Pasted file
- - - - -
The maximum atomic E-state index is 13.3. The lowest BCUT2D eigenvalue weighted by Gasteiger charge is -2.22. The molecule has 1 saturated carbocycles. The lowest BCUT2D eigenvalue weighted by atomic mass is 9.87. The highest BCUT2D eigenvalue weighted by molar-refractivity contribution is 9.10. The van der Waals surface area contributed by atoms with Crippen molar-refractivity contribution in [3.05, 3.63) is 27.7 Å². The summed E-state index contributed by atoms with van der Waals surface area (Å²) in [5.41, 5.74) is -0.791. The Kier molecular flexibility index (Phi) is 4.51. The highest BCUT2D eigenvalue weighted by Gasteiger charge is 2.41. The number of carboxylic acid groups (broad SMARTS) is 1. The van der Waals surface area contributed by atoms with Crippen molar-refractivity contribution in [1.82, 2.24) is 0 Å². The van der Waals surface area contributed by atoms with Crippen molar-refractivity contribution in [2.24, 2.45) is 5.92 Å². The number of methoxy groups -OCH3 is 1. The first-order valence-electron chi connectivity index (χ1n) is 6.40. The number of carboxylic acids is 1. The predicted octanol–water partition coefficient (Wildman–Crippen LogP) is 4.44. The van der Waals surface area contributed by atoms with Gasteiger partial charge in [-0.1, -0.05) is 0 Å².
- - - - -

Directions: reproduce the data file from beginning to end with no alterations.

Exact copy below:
The maximum atomic E-state index is 13.3. The lowest BCUT2D eigenvalue weighted by Gasteiger charge is -2.22. The molecule has 1 saturated carbocycles. The lowest BCUT2D eigenvalue weighted by atomic mass is 9.87. The highest BCUT2D eigenvalue weighted by molar-refractivity contribution is 9.10. The van der Waals surface area contributed by atoms with Crippen molar-refractivity contribution in [3.05, 3.63) is 27.7 Å². The summed E-state index contributed by atoms with van der Waals surface area (Å²) in [5.41, 5.74) is -0.791. The Kier molecular flexibility index (Phi) is 4.51. The highest BCUT2D eigenvalue weighted by Gasteiger charge is 2.41. The number of carboxylic acid groups (broad SMARTS) is 1. The van der Waals surface area contributed by atoms with Crippen molar-refractivity contribution in [1.82, 2.24) is 0 Å². The van der Waals surface area contributed by atoms with Crippen molar-refractivity contribution in [2.24, 2.45) is 5.92 Å². The number of methoxy groups -OCH3 is 1. The first-order valence-electron chi connectivity index (χ1n) is 6.40. The number of carboxylic acids is 1. The predicted octanol–water partition coefficient (Wildman–Crippen LogP) is 4.44. The van der Waals surface area contributed by atoms with Gasteiger partial charge in [-0.1, -0.05) is 0 Å².